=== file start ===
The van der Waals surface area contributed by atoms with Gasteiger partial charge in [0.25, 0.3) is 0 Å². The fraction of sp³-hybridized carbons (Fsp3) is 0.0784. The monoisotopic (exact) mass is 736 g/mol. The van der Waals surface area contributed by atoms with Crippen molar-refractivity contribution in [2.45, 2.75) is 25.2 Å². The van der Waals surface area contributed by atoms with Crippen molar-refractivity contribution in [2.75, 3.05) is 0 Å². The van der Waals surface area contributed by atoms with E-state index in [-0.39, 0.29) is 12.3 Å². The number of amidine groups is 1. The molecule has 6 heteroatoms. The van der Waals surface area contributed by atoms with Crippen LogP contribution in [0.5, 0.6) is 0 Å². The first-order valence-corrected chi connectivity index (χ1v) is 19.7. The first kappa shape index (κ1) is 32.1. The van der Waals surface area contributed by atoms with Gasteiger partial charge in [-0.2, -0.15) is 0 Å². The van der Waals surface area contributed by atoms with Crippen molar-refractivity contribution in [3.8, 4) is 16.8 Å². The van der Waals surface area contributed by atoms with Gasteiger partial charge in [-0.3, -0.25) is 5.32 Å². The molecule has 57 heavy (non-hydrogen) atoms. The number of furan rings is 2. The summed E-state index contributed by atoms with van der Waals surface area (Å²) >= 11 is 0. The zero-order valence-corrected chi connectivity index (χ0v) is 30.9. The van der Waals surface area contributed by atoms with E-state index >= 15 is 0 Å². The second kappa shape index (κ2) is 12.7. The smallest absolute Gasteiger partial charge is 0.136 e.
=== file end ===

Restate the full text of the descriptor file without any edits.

The van der Waals surface area contributed by atoms with Gasteiger partial charge in [0.25, 0.3) is 0 Å². The fraction of sp³-hybridized carbons (Fsp3) is 0.0784. The monoisotopic (exact) mass is 736 g/mol. The van der Waals surface area contributed by atoms with Crippen molar-refractivity contribution in [2.45, 2.75) is 25.2 Å². The van der Waals surface area contributed by atoms with Crippen molar-refractivity contribution in [2.75, 3.05) is 0 Å². The van der Waals surface area contributed by atoms with E-state index in [-0.39, 0.29) is 12.3 Å². The number of amidine groups is 1. The molecule has 6 heteroatoms. The van der Waals surface area contributed by atoms with Crippen LogP contribution in [0.5, 0.6) is 0 Å². The first-order valence-corrected chi connectivity index (χ1v) is 19.7. The first kappa shape index (κ1) is 32.1. The van der Waals surface area contributed by atoms with Gasteiger partial charge in [-0.2, -0.15) is 0 Å². The van der Waals surface area contributed by atoms with Crippen molar-refractivity contribution in [3.8, 4) is 16.8 Å². The van der Waals surface area contributed by atoms with Gasteiger partial charge in [-0.3, -0.25) is 5.32 Å². The molecule has 57 heavy (non-hydrogen) atoms. The number of furan rings is 2. The summed E-state index contributed by atoms with van der Waals surface area (Å²) >= 11 is 0. The zero-order valence-corrected chi connectivity index (χ0v) is 30.9. The van der Waals surface area contributed by atoms with E-state index >= 15 is 0 Å². The second kappa shape index (κ2) is 12.7. The smallest absolute Gasteiger partial charge is 0.136 e.